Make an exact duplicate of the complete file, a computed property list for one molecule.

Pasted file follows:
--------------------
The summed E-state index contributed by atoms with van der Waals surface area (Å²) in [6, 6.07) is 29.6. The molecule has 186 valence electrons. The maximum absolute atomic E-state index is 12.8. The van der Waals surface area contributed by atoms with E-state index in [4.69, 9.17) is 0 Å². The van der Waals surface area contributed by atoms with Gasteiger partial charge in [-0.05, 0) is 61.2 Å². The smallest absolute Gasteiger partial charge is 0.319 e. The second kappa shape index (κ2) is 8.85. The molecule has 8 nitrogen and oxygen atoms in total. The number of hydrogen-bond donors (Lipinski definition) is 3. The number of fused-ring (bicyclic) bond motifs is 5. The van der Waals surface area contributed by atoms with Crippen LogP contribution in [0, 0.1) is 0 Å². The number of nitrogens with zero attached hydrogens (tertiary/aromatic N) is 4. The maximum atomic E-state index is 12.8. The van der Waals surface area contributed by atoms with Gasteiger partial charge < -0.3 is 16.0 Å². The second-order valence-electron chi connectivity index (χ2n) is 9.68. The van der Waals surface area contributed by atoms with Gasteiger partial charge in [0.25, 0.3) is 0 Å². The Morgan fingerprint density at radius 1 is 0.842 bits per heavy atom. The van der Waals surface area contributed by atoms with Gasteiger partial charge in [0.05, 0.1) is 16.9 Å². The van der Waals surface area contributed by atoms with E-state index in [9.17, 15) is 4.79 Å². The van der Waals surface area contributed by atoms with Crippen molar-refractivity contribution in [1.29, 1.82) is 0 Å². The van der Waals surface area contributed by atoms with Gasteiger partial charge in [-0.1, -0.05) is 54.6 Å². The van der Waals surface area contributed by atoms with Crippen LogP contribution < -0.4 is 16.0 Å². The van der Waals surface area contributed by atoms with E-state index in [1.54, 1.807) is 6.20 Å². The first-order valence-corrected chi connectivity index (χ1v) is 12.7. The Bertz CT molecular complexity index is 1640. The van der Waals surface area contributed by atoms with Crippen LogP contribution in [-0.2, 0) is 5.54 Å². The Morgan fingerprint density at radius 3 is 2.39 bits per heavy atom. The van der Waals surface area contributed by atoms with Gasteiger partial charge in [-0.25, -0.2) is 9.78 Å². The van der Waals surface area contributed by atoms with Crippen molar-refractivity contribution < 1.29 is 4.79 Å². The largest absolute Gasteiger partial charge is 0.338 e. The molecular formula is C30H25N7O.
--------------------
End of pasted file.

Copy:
The summed E-state index contributed by atoms with van der Waals surface area (Å²) in [6, 6.07) is 29.6. The molecule has 186 valence electrons. The maximum absolute atomic E-state index is 12.8. The van der Waals surface area contributed by atoms with E-state index in [4.69, 9.17) is 0 Å². The van der Waals surface area contributed by atoms with Gasteiger partial charge in [-0.05, 0) is 61.2 Å². The smallest absolute Gasteiger partial charge is 0.319 e. The second kappa shape index (κ2) is 8.85. The molecule has 8 nitrogen and oxygen atoms in total. The number of hydrogen-bond donors (Lipinski definition) is 3. The number of fused-ring (bicyclic) bond motifs is 5. The van der Waals surface area contributed by atoms with Crippen LogP contribution in [0, 0.1) is 0 Å². The number of nitrogens with zero attached hydrogens (tertiary/aromatic N) is 4. The maximum atomic E-state index is 12.8. The van der Waals surface area contributed by atoms with Gasteiger partial charge < -0.3 is 16.0 Å². The second-order valence-electron chi connectivity index (χ2n) is 9.68. The van der Waals surface area contributed by atoms with Gasteiger partial charge in [0.25, 0.3) is 0 Å². The Morgan fingerprint density at radius 1 is 0.842 bits per heavy atom. The van der Waals surface area contributed by atoms with Gasteiger partial charge in [0.05, 0.1) is 16.9 Å². The van der Waals surface area contributed by atoms with E-state index in [9.17, 15) is 4.79 Å². The van der Waals surface area contributed by atoms with Crippen molar-refractivity contribution in [1.29, 1.82) is 0 Å². The van der Waals surface area contributed by atoms with Gasteiger partial charge in [-0.1, -0.05) is 54.6 Å². The van der Waals surface area contributed by atoms with Crippen LogP contribution < -0.4 is 16.0 Å². The van der Waals surface area contributed by atoms with E-state index in [1.54, 1.807) is 6.20 Å². The first-order valence-corrected chi connectivity index (χ1v) is 12.7. The Bertz CT molecular complexity index is 1640. The van der Waals surface area contributed by atoms with Crippen LogP contribution in [-0.2, 0) is 5.54 Å². The Morgan fingerprint density at radius 3 is 2.39 bits per heavy atom. The van der Waals surface area contributed by atoms with Gasteiger partial charge in [-0.25, -0.2) is 9.78 Å². The van der Waals surface area contributed by atoms with Crippen molar-refractivity contribution < 1.29 is 4.79 Å². The largest absolute Gasteiger partial charge is 0.338 e. The molecular formula is C30H25N7O.